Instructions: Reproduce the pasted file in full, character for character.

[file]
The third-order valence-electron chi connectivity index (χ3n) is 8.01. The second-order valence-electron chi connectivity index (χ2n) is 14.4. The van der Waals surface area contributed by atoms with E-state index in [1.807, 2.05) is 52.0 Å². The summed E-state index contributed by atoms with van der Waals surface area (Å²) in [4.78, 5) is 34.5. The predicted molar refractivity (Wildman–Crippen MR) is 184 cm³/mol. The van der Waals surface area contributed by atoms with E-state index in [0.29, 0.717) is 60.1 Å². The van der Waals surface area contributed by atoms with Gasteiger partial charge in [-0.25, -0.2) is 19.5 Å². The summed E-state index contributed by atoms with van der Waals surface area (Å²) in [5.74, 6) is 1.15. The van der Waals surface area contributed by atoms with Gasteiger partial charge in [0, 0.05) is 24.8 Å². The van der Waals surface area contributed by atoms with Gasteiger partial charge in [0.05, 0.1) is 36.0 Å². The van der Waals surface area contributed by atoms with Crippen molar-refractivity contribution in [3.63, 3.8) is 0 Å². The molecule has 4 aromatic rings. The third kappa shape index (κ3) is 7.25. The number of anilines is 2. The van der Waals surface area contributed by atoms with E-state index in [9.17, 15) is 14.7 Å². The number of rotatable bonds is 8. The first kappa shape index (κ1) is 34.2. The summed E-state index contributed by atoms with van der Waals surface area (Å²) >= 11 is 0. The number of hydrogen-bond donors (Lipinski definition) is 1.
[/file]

The third-order valence-electron chi connectivity index (χ3n) is 8.01. The second-order valence-electron chi connectivity index (χ2n) is 14.4. The van der Waals surface area contributed by atoms with E-state index in [1.807, 2.05) is 52.0 Å². The summed E-state index contributed by atoms with van der Waals surface area (Å²) in [4.78, 5) is 34.5. The predicted molar refractivity (Wildman–Crippen MR) is 184 cm³/mol. The van der Waals surface area contributed by atoms with E-state index in [0.29, 0.717) is 60.1 Å². The van der Waals surface area contributed by atoms with Gasteiger partial charge in [-0.25, -0.2) is 19.5 Å². The summed E-state index contributed by atoms with van der Waals surface area (Å²) in [5.74, 6) is 1.15. The van der Waals surface area contributed by atoms with Gasteiger partial charge in [0, 0.05) is 24.8 Å². The van der Waals surface area contributed by atoms with Gasteiger partial charge in [0.05, 0.1) is 36.0 Å². The van der Waals surface area contributed by atoms with Crippen molar-refractivity contribution in [3.63, 3.8) is 0 Å². The molecule has 4 aromatic rings. The third kappa shape index (κ3) is 7.25. The number of anilines is 2. The van der Waals surface area contributed by atoms with E-state index in [9.17, 15) is 14.7 Å². The number of rotatable bonds is 8. The first kappa shape index (κ1) is 34.2. The summed E-state index contributed by atoms with van der Waals surface area (Å²) >= 11 is 0. The number of hydrogen-bond donors (Lipinski definition) is 1.